After Republican Barry Goldwater defeated him in the 1952 Senate race, McFarland established a private law practice in Washington, D. C. He specialized in communications law and represented Western Union, among other clients.
In 1954, the McFarlands returned to Arizona and McFarland was elected to the first of two terms as Governor. He continued to work for such issues as agriculture, social security, Indian rights, education, veterans' affairs, and labor legislation. He was influential in gaining irrigation and reclamation projects for Arizona. In 1955, Governor McFarland appeared before a special Master's Court of the United States Supreme Court in San Francisco and successfully argued Arizona's cause in the controversy with California over water rights.
In 1958, McFarland made an unsuccessful bid to regain the Senate seat from Senator Goldwater. He returned to his private law practice and business interests in Phoenix. McFarland had a strong sense of civic responsibility, however, and in 1964 he was elected to a six year term on the Arizona Supreme Court. In 1968, he became Chief Justice of the court. Justice McFarland was appointed by Lyndon B. Johnson in 1969 to the National Commission on the Causes and Prevention of Violence. In his six years on the State Supreme Court, McFarland wrote over 300 opinions.
Upon retiring from the bench in 1970, McFarland became board chairman of Arizona Television Company, parent company of KTVK-TV in Phoenix. He was one of the original founders of Arizona Television Company in 1953. McFarland was honored with the Copper Mike Award in 1975 for outstanding contributions to broadcasting in Arizona. Two years later, the McFarland family purchased controlling interest of KTVK-TV.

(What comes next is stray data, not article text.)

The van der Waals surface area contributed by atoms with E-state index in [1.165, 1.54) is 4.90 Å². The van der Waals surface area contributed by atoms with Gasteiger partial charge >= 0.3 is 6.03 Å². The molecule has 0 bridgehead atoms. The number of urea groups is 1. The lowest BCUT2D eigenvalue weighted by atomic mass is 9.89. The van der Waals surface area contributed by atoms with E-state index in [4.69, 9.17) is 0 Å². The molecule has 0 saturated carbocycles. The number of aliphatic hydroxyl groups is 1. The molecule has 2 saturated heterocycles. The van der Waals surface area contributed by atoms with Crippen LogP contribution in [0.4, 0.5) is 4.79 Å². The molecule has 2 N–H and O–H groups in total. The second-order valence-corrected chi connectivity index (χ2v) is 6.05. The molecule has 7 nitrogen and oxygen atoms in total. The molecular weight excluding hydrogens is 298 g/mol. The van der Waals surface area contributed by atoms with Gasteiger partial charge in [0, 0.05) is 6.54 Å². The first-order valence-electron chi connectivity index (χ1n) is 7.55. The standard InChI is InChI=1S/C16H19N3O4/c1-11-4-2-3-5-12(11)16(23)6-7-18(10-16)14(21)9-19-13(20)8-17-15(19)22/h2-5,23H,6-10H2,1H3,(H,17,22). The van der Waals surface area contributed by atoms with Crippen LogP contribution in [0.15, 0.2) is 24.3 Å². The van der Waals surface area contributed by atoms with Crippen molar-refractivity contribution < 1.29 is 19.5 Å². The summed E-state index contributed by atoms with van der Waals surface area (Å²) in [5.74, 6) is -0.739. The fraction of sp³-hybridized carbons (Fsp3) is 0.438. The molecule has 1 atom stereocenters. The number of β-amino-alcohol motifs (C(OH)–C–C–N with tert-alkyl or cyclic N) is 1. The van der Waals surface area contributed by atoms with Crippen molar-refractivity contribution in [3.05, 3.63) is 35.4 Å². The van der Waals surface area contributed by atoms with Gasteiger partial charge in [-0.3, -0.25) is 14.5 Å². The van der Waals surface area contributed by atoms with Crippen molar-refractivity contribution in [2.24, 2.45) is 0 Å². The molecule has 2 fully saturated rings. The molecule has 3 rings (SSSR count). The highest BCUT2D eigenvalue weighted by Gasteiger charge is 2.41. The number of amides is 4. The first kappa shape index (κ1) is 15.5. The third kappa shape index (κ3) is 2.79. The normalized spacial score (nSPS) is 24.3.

McFarland was active in many fraternal and veterans' organizations from which he received numerous awards and honors. He served on the board of trustees of Phoenix Memorial Hospital, as director of the Federal Home Loan Bank, and as a consultant for the Central Arizona Project Association. He joined Central Methodist Church in Phoenix, in 1919, upon his arrival in the Valley, and remained a life-long member.
On January 1, 1926, McFarland married Clare Collins, a schoolteacher in Florence whom he had met at Stanford. Clare died in December 1930. On 3 June 1939, McFarland married his second wife, Edna Eveland Smith, a teacher at Florence High School. Jewell McFarland, her daughter by a previous marriage, also became a schoolteacher. Jewell married Delbert Lewis, president and general manager of KTVK-TV, and they had five children.
McFarland traveled extensively on Senate committee assignments and as a private citizen. Twice he traveled around the world and visited Alaska, Africa, Australia, Far East, Europe, the Caribbean, Central and South America and much of the United States.
On 8 June 1984, Ernest McFarland died of respiratory failure related to heart disease at the age of 89. He is buried in Greenwood Memorial Park in Phoenix, Arizona.
From the guide to the MG 98, The Public and Personal Papers of Ernest McFarland, 1894/1985, (Arizona State Archives)
|correspondedWith||Atcheson, George, 1896-1947.||person|
|correspondedWith||Brophy, Frank Cullen, 1894-1978.||person|
|correspondedWith||California Federation for Civic Unity.||corporateBody|
|associatedWith||Central Arizona Project Association.||corporateBody|
|associatedWith||Collier, John, 1884-1968.||person|
|associatedWith||Goldwater, Barry M. (Barry Morris), 1909-1998.||person|
|associatedWith||Hazzard, George Henry, 1846-1929.||person|
|associatedWith||Maddock, Thomas, 1882-1971.||person|
|associatedWith||Moody, Blair, 1902-1954||person|
|associatedWith||Murphy, James M., 1917-1997.||person|
|associatedWith||Newcomer, E. D., 1896-1973.||person|
|associatedWith||Shadegg, Stephen C.||person|
|associatedWith||Stuart, William Plato, 1879-1960.||person|
|associatedWith||United States. National Park Service.||corporateBody|
|associatedWith||Welles, Orson, 1915-1985||person|